Another group of skills to examine includes flexibility, coordination, and agility.  Flexibility is the ability to maximize the range of motion at a given joint.  Coordination is the ability to combine several distinct patterns into a singular distinct movement.  Agility is the ability to minimize transition time from one movement pattern to another (2002b).  In terms of our example, the gardener's flexibility determines how far she can squat to pick up a shovel full of dirt, and how high she can lift the shovel full of dirt.  Her level of coordination determines how efficiently she is able to combine the movements of picking up a shovel full of dirt and dumping it into a wheelbarrow.  Her agility determines the amount of time needed to transition from shoveling to pushing the filled wheelbarrow.  Similar to gardening, elements of CrossFit, like the snatch and the varied structure of the WOD, train these three skills.  The snatch requires flexibility during the squat portion and coordination during the shrug and catch portion.  The WOD structure is designed to train athletes to quickly transition from one movement to another movement of a different skill emphasis.

 

           The last two skills to discuss are balance and accuracy.  Balance is the ability to control the placement of the body’s center of gravity in relation to its support base.  Accuracy is the ability to control movement in a given direction or at a given intensity (2002b).  Referring to our example, the gardener’s balance determines whether she is able to control the extra weight of the dirt on the shovel, or if this shift will cause her to fall forward.  Her accuracy determines her ability to throw each shovel full of dirt into the wheelbarrow every time without missing.  Once again, the skills utilized in this everyday movement parallel skills practiced in CrossFit, like the box jump.  When performing the box jump, one needs balance in order to land on the box in a quiet, controlled manner with the knees in line with the toes.  One also needs accuracy to land in the middle of the box for each rep.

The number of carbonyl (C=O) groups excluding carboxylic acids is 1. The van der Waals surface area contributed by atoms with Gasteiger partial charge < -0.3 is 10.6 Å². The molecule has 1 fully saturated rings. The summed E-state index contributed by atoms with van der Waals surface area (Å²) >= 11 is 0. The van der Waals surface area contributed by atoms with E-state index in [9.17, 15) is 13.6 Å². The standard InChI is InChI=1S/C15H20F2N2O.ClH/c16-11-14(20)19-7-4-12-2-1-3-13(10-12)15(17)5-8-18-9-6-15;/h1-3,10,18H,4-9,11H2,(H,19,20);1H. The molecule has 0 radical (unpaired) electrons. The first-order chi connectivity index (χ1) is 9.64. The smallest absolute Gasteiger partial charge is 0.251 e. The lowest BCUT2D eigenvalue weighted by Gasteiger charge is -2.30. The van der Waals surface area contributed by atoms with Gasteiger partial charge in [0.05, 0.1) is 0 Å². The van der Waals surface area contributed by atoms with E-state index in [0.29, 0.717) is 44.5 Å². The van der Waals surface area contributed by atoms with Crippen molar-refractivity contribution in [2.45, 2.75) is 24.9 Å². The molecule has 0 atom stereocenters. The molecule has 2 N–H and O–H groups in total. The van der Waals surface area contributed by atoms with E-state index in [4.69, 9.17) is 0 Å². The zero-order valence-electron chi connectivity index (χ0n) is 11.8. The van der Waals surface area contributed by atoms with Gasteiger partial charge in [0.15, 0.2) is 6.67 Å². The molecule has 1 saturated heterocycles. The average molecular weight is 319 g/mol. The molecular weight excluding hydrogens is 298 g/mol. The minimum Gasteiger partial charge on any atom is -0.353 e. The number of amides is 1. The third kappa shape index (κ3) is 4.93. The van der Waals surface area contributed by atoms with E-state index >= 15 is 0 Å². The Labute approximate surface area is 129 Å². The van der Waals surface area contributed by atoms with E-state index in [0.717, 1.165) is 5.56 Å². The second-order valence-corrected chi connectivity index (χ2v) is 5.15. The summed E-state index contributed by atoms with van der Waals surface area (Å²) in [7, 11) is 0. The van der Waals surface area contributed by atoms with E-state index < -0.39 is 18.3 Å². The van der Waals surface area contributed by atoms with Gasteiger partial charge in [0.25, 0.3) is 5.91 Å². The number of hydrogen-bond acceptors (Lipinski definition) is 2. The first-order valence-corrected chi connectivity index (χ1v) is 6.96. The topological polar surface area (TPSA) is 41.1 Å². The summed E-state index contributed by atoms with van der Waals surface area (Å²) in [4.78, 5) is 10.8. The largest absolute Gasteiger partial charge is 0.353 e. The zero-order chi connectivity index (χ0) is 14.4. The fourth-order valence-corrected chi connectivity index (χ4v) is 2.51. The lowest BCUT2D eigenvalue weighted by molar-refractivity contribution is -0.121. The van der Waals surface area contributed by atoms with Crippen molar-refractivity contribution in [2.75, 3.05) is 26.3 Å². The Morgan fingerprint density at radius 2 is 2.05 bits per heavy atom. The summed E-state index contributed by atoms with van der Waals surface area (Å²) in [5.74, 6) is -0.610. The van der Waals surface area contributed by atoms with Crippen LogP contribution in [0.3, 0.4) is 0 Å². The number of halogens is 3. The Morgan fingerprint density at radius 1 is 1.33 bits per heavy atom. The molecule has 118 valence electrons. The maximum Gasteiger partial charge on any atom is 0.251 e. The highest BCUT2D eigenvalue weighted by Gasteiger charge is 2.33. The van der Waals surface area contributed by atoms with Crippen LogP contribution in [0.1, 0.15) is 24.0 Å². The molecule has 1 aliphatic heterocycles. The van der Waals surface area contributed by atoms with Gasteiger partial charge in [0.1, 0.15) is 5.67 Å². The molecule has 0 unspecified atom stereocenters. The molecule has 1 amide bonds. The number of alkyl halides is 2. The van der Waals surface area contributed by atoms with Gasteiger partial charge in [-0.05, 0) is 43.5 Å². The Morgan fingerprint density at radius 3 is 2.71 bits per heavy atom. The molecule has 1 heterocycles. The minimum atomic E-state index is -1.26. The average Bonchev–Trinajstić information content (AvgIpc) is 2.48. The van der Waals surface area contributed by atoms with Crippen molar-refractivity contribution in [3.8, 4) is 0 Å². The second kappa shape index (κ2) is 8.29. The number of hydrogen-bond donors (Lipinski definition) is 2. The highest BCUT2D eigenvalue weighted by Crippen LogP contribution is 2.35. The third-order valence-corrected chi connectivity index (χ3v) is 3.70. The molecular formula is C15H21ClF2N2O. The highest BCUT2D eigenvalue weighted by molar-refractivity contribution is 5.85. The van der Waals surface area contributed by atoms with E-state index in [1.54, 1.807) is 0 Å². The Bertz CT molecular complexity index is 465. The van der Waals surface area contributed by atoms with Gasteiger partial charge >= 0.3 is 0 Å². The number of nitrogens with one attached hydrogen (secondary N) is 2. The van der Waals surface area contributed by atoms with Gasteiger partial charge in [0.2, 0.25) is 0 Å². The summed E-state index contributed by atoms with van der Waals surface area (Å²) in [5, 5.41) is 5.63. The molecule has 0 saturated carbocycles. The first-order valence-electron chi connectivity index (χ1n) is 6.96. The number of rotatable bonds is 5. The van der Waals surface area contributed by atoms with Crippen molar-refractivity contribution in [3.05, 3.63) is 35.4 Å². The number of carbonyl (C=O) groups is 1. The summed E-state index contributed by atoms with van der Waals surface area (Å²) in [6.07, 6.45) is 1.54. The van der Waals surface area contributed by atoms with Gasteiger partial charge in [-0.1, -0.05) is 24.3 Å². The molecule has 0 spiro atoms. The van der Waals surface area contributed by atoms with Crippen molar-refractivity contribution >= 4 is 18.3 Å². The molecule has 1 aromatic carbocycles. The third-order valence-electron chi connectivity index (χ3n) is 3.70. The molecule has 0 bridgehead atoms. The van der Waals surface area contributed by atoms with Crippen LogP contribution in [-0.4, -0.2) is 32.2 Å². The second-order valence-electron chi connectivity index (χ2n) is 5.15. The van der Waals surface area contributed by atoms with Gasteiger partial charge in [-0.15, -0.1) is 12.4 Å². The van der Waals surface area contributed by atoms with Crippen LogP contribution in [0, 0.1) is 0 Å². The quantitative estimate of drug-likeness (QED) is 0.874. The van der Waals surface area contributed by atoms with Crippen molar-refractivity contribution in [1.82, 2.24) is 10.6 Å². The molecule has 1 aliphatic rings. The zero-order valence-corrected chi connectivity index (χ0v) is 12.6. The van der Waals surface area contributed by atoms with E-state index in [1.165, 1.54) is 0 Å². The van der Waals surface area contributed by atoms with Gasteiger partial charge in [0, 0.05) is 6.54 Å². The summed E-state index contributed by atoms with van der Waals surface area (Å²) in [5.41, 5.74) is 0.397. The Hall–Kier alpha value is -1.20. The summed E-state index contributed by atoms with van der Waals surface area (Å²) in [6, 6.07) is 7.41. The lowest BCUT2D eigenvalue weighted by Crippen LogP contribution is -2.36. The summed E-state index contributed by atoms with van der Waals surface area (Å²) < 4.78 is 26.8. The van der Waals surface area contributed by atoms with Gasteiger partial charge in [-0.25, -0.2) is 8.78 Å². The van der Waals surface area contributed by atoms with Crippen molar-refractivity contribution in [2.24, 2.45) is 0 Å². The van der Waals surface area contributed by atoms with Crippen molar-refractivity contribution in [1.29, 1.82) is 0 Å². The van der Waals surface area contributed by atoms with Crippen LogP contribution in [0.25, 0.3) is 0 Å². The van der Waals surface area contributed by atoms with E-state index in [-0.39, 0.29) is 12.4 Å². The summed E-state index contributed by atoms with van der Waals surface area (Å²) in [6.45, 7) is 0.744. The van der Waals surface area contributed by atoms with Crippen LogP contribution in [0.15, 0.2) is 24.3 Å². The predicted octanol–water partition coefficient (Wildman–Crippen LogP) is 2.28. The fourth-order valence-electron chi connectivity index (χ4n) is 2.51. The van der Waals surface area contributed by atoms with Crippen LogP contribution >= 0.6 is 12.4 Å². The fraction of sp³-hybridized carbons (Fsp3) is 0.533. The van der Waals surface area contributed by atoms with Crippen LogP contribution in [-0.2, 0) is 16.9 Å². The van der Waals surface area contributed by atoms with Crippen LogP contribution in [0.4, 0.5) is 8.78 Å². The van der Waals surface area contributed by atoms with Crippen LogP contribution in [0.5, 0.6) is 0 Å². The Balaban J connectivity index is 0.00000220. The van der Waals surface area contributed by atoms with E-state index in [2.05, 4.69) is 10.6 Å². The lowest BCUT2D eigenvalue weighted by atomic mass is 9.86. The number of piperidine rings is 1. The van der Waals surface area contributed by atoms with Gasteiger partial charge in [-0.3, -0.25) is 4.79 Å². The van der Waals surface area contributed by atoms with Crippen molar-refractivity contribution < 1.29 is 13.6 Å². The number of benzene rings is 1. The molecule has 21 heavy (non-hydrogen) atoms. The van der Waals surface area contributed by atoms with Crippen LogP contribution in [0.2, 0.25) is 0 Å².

From the gardener example, it is evident that each of the ten general physical skills is integral to functional fitness.  Each skill has unique traits, but all skills are interdependent, as deficiencies in one skill will most likely limit another skill.  For example, if the gardener lacks flexibility in the knees and hips, she will not be able to reach her full potential of power and strength due to lack of range of motion.  If a movement as commonplace as shoveling dirt uses all ten skills, an effective strength and conditioning regimen must also train all ten skill.  Therefore, CrossFit is unmatched in the fitness world because it focuses on complete functional movement mastery, which enables people to move well in their daily lives.

 

References:

Glassman, G. (2002a, April 1). Foundations. CrossFit Journal.

Glassman, G. (2002b, October). What is Fitness?. CrossFit Journal.


Leave a Comment: